It seems like everytime I flipped through a dental journal I read about another study showing us the dangerous overall health effects of gum disease, often called periodontal disease. Several years ago, we dentists discovered that gum disease was linked to heart disease and diabetes. Then it was alzheimer’s. The list went on and on.
Most recently, researchers have been looking at a link between gum disease and rheumatoid arthritis. The study found that patients with gum disease had high amounts of citrullinated proteins in their saliva. Those with rheumatoid arthritis have an immune response citrullinated proteins. There is no cause-and-effect relationship between these two diseases, at least not that we’ve found yet. But it’s interesting to see how widespread gum disease is.
Today I want to cover some of the problems you can face when you struggle with gum disease. We’ll also review a few ways you can resolve the problem before it balloons into something extremely serious.
Gum Disease is More About Red, Swollen Tissue
Gum disease is a widespread oral health issue that will affect more than 50 percent of Americans. That’s a huge number, and no one is immuned from gum disease, so you need to arm yourself with information.
The first signs of gum disease are swollen or bleeding gums, but it’s possible to have gum disease and show no physical signs. There are different levels of gum disease, with gingivitis being the most common. In its later stages, gum disease will become full-blown periodontics. Unfortunately, gingivitis is the only form of gum disease that is curable. If you have periodontitis, you’ll need dental care for the rest of your life. We recommend that patients with periodontal disease visit our office about once every three to four months for checkups.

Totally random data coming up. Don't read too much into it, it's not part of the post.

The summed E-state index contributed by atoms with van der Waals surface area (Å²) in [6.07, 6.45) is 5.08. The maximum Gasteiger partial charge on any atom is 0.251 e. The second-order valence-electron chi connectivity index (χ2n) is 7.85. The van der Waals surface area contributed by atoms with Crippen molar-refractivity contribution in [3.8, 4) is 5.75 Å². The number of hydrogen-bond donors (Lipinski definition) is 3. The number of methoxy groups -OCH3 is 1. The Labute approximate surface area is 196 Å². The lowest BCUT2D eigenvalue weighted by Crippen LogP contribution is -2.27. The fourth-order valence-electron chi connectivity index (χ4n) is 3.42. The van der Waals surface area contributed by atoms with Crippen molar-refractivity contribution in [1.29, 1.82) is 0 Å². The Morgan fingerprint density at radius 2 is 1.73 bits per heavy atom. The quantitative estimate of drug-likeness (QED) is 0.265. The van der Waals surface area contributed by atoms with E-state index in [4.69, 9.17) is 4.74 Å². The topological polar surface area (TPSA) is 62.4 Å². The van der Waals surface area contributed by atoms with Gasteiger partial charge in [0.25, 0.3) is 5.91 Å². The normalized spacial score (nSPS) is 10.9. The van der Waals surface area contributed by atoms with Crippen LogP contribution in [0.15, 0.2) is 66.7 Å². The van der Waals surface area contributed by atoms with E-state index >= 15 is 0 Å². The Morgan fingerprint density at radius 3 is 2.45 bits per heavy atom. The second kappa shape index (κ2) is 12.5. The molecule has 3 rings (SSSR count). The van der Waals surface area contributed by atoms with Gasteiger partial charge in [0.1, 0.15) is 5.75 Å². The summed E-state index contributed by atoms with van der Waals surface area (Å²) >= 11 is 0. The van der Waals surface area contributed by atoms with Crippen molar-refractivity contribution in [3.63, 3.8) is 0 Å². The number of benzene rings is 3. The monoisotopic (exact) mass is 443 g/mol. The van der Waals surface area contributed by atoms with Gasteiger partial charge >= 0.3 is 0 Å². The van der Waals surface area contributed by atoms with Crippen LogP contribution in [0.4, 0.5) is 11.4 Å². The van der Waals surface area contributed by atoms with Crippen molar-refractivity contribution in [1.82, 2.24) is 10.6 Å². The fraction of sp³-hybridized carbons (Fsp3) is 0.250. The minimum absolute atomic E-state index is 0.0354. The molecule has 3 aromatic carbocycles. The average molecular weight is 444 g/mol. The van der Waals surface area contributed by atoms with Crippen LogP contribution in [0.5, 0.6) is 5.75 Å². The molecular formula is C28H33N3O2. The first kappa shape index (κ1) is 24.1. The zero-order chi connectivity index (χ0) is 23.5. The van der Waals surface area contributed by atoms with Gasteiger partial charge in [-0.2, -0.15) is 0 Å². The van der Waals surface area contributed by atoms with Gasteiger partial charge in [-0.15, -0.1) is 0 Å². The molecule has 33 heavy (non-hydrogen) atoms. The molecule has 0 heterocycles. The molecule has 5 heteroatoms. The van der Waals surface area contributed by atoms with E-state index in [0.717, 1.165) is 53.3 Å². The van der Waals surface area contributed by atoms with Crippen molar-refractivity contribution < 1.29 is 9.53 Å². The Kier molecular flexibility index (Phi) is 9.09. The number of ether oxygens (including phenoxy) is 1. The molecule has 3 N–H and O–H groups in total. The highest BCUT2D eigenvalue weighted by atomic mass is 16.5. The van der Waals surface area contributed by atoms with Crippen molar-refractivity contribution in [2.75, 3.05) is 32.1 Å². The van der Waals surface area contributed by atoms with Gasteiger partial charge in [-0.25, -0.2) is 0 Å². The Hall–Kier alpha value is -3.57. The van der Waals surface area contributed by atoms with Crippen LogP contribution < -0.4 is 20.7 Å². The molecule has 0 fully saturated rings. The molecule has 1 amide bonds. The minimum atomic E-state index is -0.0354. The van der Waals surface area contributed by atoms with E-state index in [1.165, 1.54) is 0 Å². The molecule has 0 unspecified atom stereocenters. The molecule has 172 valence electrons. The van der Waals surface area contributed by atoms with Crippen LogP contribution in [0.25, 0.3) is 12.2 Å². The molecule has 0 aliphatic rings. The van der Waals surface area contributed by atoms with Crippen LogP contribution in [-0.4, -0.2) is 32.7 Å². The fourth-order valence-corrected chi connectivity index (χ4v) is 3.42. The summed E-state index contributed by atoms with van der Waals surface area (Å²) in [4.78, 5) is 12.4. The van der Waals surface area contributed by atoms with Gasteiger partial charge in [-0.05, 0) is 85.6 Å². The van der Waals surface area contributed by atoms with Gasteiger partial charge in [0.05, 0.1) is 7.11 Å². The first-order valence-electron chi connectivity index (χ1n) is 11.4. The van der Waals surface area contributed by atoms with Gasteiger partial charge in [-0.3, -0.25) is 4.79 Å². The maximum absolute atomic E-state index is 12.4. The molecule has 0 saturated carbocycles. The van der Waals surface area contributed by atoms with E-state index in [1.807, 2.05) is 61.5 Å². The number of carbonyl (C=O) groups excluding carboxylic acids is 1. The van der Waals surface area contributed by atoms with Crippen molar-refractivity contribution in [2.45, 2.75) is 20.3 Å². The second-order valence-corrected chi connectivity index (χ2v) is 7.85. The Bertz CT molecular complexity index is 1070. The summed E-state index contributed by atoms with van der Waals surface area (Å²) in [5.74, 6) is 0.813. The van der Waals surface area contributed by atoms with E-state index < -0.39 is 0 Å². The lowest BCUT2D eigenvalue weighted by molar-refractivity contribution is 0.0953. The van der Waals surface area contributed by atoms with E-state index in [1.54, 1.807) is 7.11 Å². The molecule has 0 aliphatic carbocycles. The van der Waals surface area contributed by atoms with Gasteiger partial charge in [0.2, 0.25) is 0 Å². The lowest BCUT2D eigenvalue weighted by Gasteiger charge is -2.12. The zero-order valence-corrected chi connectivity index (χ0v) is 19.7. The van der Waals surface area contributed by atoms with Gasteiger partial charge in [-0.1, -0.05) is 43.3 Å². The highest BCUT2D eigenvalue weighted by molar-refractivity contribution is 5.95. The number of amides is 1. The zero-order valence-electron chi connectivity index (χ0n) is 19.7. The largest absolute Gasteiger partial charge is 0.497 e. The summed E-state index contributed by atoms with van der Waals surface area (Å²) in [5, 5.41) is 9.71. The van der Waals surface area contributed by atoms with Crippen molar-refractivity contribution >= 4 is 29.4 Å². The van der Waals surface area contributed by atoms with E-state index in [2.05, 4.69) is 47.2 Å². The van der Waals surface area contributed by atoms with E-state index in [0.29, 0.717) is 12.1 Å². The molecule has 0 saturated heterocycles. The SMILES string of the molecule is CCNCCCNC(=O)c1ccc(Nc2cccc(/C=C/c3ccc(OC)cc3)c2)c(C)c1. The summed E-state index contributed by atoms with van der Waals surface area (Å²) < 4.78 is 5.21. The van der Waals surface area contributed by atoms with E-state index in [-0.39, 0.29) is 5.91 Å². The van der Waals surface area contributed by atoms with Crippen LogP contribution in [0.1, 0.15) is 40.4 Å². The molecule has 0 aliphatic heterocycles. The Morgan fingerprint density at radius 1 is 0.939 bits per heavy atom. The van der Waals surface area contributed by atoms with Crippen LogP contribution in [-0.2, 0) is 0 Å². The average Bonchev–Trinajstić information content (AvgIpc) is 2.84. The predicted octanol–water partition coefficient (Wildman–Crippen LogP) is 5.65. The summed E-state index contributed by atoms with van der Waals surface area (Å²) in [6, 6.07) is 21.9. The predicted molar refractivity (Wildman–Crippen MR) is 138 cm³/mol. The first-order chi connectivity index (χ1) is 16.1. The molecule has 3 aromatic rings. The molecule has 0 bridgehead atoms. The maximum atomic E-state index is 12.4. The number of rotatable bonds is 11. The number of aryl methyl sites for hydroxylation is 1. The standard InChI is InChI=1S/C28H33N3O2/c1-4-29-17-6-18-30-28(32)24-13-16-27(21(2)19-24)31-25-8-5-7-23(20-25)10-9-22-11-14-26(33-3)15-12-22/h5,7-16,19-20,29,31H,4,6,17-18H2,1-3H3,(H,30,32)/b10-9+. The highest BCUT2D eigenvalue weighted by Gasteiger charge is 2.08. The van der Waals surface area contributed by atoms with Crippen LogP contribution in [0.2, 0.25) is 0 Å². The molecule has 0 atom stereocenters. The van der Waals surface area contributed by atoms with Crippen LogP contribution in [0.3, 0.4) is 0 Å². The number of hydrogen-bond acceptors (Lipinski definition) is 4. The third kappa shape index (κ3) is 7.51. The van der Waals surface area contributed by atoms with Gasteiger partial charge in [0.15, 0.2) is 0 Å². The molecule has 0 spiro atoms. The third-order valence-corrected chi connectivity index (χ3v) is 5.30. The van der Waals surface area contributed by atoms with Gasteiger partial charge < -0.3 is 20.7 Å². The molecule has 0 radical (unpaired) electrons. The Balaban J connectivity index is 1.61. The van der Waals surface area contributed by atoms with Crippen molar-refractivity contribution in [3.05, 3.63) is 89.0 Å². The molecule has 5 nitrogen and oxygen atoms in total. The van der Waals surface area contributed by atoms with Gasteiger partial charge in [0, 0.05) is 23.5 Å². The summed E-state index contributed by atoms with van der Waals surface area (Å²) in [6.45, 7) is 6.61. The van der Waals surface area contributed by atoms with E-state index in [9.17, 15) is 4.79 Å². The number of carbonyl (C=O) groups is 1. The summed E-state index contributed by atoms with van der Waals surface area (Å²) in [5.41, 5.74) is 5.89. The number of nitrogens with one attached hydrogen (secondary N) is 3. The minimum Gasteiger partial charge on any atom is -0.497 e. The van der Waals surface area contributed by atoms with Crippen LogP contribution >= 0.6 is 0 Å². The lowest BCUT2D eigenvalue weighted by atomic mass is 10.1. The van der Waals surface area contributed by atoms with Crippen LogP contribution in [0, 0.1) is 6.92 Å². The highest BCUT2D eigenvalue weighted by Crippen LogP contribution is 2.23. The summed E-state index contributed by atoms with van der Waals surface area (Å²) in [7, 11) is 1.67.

Perhaps one of the scariest facts about gum disease is that is the leading cause of tooth loss. Most people assume that tooth decay is the leading cause of tooth loss, but it’s not. Gum disease can spread throughout the mouth quickly and with little warning. If left untreated, gum disease will destroy the gums and the bone surrounding the tooth’s socket. When the bone around the tooth is compromised, it’s highly possible that the tooth will begin to fail.
You Are Your Best Defense Against Gum Disease
Regular cleanings are a great time to check the state of your teeth and gums. We don’t just look at the health of the teeth; we also check your gums for signs of gum disease. Outside of the office, you can maintain great gum health by flossing regularly. Some people think that flossing is optional, but you cannot consider your mouth clean when you skip flossing.
Consider this ratio: About 35 to 40 percent of the tooth is beneath the gums. A toothbrush cannot reach those areas effectively. The only way to properly clean beneath the gums is with floss. Flossing will take maybe 30 seconds, but look at what you gain. You greatly reduce your risk of gum disease and the harmful overall health illnesses that rub elbows with gum disease.
We can help you monitor your teeth and gums. Call our office today at 504-264-6461 to visit our office.